But on top of my professional commitments to understanding the climate crisis, I also experience it with personal anxiety. I think of the small ways I can change my life for the better. I think of the big questions too, like do I want to have kids if we know things aren’t going to improve?

Now, obviously this crisis affects everyone on Earth, so I was surprised to learn that there is still a gender divide in how Canadians view what is happening.

Earlier this year, the UN released a survey, part of which focused on the “influence of gender on belief in the climate emergency.” Of the 50 countries that participated, Canada’s gender gap was the most pronounced, where women and girls were more likely to say that climate change is an emergency than men and boys by 12 per cent. This is an overwhelming difference (and opposite) from the global average where 4 per cent more men and boys were more likely to see climate change as an emergency.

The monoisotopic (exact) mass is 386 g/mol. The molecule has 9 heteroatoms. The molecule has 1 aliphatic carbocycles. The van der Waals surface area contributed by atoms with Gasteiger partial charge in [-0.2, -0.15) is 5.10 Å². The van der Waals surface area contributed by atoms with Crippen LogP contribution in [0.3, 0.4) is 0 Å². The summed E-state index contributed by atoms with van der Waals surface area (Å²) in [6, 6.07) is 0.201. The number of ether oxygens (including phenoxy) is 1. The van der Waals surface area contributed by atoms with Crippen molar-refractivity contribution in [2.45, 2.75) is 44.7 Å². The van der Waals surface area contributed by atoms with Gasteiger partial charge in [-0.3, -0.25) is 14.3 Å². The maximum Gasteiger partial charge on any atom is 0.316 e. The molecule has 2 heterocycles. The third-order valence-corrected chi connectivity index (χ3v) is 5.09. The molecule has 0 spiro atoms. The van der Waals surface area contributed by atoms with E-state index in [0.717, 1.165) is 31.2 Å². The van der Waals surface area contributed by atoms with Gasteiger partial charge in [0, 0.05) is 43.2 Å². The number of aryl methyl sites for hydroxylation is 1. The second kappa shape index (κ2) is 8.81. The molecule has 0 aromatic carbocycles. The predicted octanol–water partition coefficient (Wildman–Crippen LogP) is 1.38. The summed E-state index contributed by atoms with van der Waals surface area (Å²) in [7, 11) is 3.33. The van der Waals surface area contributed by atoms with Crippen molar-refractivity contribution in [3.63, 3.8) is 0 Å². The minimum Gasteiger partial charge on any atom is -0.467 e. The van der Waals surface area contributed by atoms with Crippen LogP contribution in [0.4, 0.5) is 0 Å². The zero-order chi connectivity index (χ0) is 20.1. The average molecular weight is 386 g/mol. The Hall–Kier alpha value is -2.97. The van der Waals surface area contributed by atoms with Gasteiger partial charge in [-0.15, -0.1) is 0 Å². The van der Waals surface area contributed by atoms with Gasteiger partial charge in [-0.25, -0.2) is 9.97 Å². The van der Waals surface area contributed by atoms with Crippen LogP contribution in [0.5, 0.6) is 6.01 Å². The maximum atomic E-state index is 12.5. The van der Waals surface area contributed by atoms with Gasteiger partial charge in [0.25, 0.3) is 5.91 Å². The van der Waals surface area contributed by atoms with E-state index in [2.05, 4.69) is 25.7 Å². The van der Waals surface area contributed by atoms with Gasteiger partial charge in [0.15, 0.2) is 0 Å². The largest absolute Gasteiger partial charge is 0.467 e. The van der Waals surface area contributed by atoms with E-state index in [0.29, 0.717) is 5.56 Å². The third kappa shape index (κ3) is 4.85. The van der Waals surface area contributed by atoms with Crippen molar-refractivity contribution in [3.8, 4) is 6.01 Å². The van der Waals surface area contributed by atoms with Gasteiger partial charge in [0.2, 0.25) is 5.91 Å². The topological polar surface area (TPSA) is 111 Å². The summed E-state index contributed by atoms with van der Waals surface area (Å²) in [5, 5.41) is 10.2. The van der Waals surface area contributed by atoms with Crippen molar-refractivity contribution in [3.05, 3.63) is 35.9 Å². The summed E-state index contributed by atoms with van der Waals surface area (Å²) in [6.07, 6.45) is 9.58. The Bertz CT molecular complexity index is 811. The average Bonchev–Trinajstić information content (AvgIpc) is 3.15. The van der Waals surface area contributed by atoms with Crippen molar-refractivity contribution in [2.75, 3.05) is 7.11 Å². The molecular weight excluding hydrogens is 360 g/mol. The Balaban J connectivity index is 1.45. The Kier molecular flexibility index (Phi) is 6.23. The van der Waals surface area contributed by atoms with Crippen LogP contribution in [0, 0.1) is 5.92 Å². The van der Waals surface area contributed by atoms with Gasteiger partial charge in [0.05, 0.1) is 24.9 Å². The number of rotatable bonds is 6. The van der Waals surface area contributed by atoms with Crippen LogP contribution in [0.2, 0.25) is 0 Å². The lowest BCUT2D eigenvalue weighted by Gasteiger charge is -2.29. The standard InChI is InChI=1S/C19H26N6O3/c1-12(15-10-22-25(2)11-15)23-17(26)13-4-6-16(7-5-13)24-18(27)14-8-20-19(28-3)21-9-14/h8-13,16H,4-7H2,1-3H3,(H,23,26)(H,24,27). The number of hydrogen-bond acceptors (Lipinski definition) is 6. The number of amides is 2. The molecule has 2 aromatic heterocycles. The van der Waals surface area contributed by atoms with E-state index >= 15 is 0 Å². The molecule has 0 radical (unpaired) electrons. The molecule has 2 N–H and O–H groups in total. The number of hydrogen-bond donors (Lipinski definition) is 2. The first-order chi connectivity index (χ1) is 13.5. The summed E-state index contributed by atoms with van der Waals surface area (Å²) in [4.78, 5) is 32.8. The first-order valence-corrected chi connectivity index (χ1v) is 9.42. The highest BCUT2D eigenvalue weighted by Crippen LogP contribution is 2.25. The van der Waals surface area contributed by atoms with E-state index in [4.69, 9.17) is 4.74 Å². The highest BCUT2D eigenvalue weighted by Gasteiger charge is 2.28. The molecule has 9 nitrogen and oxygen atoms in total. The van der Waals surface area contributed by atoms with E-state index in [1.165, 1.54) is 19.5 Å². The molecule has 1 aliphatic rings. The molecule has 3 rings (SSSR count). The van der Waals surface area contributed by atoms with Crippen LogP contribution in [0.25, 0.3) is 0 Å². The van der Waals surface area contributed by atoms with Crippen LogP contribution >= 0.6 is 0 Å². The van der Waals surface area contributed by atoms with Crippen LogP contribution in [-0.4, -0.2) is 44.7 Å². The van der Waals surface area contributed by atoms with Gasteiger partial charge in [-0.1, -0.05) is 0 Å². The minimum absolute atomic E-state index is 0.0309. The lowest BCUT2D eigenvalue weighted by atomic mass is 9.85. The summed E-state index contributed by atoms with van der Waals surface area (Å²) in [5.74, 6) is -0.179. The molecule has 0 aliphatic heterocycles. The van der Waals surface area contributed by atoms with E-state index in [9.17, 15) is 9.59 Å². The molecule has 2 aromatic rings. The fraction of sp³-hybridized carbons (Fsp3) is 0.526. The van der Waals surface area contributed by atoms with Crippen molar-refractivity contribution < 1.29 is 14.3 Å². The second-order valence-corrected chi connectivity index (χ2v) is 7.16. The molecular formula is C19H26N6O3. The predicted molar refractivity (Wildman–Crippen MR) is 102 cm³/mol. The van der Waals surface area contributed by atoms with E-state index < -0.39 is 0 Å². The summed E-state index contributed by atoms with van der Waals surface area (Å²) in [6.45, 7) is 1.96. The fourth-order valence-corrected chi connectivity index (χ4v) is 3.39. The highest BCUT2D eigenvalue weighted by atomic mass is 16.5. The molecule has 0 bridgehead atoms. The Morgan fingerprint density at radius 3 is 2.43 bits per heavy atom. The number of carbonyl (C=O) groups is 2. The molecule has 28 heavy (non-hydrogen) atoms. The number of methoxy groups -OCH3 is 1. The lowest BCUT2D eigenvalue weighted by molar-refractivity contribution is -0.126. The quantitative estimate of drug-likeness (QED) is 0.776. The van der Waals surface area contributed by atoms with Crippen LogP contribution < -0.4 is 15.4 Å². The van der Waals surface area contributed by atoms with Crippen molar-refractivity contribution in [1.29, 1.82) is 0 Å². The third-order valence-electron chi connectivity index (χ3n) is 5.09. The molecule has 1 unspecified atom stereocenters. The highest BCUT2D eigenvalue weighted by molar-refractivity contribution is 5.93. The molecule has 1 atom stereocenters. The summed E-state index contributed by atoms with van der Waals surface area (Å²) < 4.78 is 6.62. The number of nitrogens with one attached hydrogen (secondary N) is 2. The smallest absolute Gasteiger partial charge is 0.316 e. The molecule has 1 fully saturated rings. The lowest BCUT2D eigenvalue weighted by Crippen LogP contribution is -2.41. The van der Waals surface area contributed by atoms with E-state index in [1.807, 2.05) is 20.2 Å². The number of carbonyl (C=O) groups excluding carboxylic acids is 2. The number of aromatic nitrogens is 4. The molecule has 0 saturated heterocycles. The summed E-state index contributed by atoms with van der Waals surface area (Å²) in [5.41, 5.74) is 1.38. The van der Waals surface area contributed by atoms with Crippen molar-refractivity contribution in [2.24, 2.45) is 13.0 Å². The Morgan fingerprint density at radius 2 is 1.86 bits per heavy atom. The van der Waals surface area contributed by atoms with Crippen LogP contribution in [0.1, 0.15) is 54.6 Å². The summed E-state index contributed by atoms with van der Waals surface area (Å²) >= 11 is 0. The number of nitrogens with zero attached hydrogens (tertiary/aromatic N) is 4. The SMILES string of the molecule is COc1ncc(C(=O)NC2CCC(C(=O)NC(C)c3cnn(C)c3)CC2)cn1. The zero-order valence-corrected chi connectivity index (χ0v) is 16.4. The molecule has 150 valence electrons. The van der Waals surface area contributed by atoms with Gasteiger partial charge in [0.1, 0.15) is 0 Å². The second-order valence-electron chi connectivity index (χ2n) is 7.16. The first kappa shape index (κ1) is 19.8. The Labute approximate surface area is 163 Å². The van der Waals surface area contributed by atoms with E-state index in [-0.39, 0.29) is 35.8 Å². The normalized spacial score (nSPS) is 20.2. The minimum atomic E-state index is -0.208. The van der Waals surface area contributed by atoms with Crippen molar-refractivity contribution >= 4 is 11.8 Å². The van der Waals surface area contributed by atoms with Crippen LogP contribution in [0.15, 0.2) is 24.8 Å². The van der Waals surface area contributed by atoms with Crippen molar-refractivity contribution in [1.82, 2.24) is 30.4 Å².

Another chart shows women were 18 per cent more likely than men to support local communities, Indigenous peoples and women who are environmental stewards, compared with a three per cent gender gap globally.

In some ways, this isn’t completely surprising, considering that women are disproportionately affected by the impacts of climate change all over the world. Historically, marginalized women are even more affected. I think of Indigenous women, whose knowledge and experience in fighting climate change are unmatched both traditionally and today, and whose voices are some of the most valuable in leading us to a better future. Are they being heard?

Elevating women’s voices as we tackle the climate crisis will be paramount to our success.